An initiative is aimed at encouraging physicians to consider abnormal PSA values in a broader context.
About two years ago, having recognized that the prostate-specific antigen (PSA) cutoff level of 4.0 ng/mL did not always assist in accurately categorizing a man’s risk for prostate cancer, we began to eliminate this—or any—artificial cutoff defining a “normal” PSA value.
Relying on amassing data and referencing key series, we included on all PSA reports an explanation that the PSA level should be considered along with several other factors when making a decision regarding urological evaluation or prostate biopsy.
We anticipated with concern that changing the way we reported PSA would increase anxiety if men or referring physicians saw that for any given PSA level, there is a defined risk of undiagnosed cancer. We also were concerned that the number of referrals and prostate biopsies might increase inappropriately, so we tracked this carefully. Ironically, once we stopped flagging PSA values, we identified a severe drop-off in referrals for elevated PSA.
The intent of this initiative was to accurately report PSA values with a meaningful
interpretation of their implication rather than reporting a number that was a relatively meaningless cutoff without context. The drop-off in referrals raised concern that perhaps high levels were going unnoticed when reported in this way. Thus, we have begun to again flag reports for PSAs over 4.0 for the benefit of the primary-care physician (PCP). We do include verbiage that this does not define abnormality but rather that it needed to be brought to the physician’s attention.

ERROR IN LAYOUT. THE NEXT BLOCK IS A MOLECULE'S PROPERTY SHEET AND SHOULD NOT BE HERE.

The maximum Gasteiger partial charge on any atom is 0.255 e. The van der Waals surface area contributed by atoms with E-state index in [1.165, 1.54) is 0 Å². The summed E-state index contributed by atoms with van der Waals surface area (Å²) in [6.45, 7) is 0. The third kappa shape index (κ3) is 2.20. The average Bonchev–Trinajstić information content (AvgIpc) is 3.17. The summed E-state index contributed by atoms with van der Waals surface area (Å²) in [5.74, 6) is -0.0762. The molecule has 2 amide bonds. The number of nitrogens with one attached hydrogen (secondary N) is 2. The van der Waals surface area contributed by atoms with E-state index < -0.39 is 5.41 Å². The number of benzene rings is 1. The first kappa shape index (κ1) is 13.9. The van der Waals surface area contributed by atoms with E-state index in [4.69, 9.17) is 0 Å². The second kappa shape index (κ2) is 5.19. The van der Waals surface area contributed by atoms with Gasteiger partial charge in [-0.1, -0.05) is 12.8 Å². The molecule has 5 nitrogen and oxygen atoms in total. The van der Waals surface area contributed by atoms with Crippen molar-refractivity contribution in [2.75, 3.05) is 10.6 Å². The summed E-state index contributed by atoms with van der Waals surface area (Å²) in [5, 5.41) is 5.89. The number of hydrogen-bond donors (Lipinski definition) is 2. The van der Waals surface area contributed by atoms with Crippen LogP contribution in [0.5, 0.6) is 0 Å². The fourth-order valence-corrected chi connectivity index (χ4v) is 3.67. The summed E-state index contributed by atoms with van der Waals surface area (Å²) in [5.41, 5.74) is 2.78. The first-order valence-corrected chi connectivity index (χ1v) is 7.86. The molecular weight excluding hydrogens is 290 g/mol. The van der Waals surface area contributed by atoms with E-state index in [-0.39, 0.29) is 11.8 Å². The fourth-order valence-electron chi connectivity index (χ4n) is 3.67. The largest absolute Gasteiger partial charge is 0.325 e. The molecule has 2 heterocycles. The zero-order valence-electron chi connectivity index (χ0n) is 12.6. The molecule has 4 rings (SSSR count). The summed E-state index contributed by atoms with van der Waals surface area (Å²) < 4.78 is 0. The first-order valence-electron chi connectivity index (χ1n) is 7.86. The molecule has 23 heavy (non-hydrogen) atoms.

We are now tracking referral patterns related to drawing attention to reports with abnormal PSA levels. Our hope is that we will encourage the PCP to closely examine results in the context of a broad range of factors, including patient medical history and previous clinical tests, and to improve decision-making compared with simply reporting abnormal PSA values.